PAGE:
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I am a quilter living in Woodbridge, Suffolk who has made quilts since I was a teenager. I also ring bells! Both are great British traditions....I will try to feature some of my antique Welsh and Durham quilts, the quilts I make myself, my quilting activities and also some of my bellringing achievements. Plus as many photos as I can manage. NB: Double click on the photos to see greater detail, then use back button to return to the main page.













Thursday, 1 March 2012

Green and Gold wholecloth Welsh Quilt















































Welsh wholecloth - Green and gold - Edith Jones - Victorian in age



Here is a beautiful whole cloth that shows the true skill of the Welsh quilter. It is one of my personal favourites. The colours are much nicer in reality than in the photos. - a fairly typical and popular avocado and rich gold combination, in cotton sateen with a thick welsh blanket as a wadding. Wales had a great number of woollen mills and a worn woollen blanket was a common filling for a quilt. The quilts are very heavy, very stiff and very warm!! And it has been said, tongue in cheek, that they acted as a natural birth control - as you couldn’t move very much once underneath.



This quilt was bought from a favourite dealer from Cardiff, and is the same dealer that sold me the Margaret Williams quilt. The size is a generous 74 x 86”. The lengths of cloth are sewn together by machine although the edges are neatly finished off by hand. This quilt, although a bit sun faded along fold lines (the dark fabrics seem prone to this) seems unused so must have been kept for best - or - considered old-fashioned and not used?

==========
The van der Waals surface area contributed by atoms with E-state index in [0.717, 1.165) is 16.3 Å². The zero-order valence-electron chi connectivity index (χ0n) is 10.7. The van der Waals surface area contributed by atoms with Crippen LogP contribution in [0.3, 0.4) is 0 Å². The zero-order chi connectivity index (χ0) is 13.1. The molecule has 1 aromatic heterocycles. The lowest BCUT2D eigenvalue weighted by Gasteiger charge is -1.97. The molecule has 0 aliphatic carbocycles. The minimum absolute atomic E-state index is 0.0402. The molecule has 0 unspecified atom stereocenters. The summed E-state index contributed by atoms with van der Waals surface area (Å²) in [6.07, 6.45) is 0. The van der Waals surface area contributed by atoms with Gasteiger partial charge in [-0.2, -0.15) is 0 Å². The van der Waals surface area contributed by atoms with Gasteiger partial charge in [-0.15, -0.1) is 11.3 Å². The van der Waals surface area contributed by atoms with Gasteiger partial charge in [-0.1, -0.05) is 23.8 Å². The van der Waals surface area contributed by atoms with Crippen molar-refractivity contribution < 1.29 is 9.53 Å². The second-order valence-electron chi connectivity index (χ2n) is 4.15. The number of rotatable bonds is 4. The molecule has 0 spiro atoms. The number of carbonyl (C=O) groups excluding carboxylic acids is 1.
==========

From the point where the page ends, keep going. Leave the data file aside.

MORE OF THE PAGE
The quilting has been done in a stout green thread to match the top side (you can tell the top side as the quilt is flatter and the stitches more even than the reverse). This quilt was made by a professional quilter in a frame. I am told that due to the thickness, a thick thread like carpet thread was used, and also a stout darning needle, not a tiny quilting needle. I tried a sample of quilting with a blanket and I did not find it an easy task to sew although the effect was not bad.



The quilting patterns are nice and well set out. Evidently the fields were marked out with chalk as well as the larger motifs, and the rest was either marked with chalk or sewn freehand. The quilter was working swiftly so if she ran out of space ,she improvised. I have traced this quilt, and you can see this in the spirals around the central motif - in one place where there was no space left for a double spiral, the quilter has put in a single spiral. The style is called “Boxy Carmarthenshire” and there are many geometric patterns, including chevrons, double diamonds and triangles. There are many spirals and spiral rams horns. The centre is a large square of double diamonds made up to a circle by means of half moons, then surrounded by a band of spirals. Note how the corner motifs echo the central motif.



Also to be seen in one corner of the edge is a name tape “Edith Jones” - probably the quilter - but possibly - the owner of the quilt. I have a Durham whole cloth with a similar name tape so evidently they were not unusual. Amy Emms had similar tapes made up in the 1960’s, however it seems that she only used them for larger items. Some of my cottage quilts have embroidered initials, however, signing a quilt in any way seems the exception rather than the rule.